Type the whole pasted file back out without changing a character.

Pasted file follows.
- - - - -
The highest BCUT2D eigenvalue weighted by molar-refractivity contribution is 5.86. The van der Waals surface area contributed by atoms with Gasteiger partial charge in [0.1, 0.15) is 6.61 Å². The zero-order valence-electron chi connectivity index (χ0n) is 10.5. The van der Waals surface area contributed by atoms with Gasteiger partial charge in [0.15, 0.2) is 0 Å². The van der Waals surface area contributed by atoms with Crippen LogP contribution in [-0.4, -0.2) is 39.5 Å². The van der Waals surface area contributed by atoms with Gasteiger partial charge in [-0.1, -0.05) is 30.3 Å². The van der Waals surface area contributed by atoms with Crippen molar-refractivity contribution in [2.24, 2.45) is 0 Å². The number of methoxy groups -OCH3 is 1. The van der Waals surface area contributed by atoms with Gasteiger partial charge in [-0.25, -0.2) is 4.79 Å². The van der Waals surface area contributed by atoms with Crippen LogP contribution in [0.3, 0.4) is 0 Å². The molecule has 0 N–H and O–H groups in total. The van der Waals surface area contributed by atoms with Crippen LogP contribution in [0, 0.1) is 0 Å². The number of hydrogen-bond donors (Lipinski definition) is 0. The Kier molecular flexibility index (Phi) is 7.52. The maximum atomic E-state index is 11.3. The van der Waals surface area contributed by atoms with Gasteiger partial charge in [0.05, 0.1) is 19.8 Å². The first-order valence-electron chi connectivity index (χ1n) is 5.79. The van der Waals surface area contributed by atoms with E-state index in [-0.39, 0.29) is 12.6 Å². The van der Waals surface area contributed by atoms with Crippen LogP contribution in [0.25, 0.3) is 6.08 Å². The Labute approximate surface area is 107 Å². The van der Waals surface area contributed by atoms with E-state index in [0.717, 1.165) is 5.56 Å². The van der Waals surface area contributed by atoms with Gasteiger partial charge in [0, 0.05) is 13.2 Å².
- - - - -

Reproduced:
The highest BCUT2D eigenvalue weighted by molar-refractivity contribution is 5.86. The van der Waals surface area contributed by atoms with Gasteiger partial charge in [0.1, 0.15) is 6.61 Å². The zero-order valence-electron chi connectivity index (χ0n) is 10.5. The van der Waals surface area contributed by atoms with Gasteiger partial charge in [0.15, 0.2) is 0 Å². The van der Waals surface area contributed by atoms with Crippen LogP contribution in [-0.4, -0.2) is 39.5 Å². The van der Waals surface area contributed by atoms with Gasteiger partial charge in [-0.1, -0.05) is 30.3 Å². The van der Waals surface area contributed by atoms with Crippen molar-refractivity contribution in [2.24, 2.45) is 0 Å². The number of methoxy groups -OCH3 is 1. The van der Waals surface area contributed by atoms with Gasteiger partial charge in [-0.25, -0.2) is 4.79 Å². The van der Waals surface area contributed by atoms with Crippen LogP contribution in [0.3, 0.4) is 0 Å². The molecule has 0 N–H and O–H groups in total. The van der Waals surface area contributed by atoms with Crippen LogP contribution in [0, 0.1) is 0 Å². The number of hydrogen-bond donors (Lipinski definition) is 0. The Kier molecular flexibility index (Phi) is 7.52. The maximum atomic E-state index is 11.3. The van der Waals surface area contributed by atoms with Gasteiger partial charge in [0.05, 0.1) is 19.8 Å². The first-order valence-electron chi connectivity index (χ1n) is 5.79. The van der Waals surface area contributed by atoms with E-state index in [-0.39, 0.29) is 12.6 Å². The van der Waals surface area contributed by atoms with Crippen LogP contribution in [0.25, 0.3) is 6.08 Å². The Labute approximate surface area is 107 Å². The van der Waals surface area contributed by atoms with E-state index in [0.717, 1.165) is 5.56 Å². The van der Waals surface area contributed by atoms with Gasteiger partial charge in [0, 0.05) is 13.2 Å².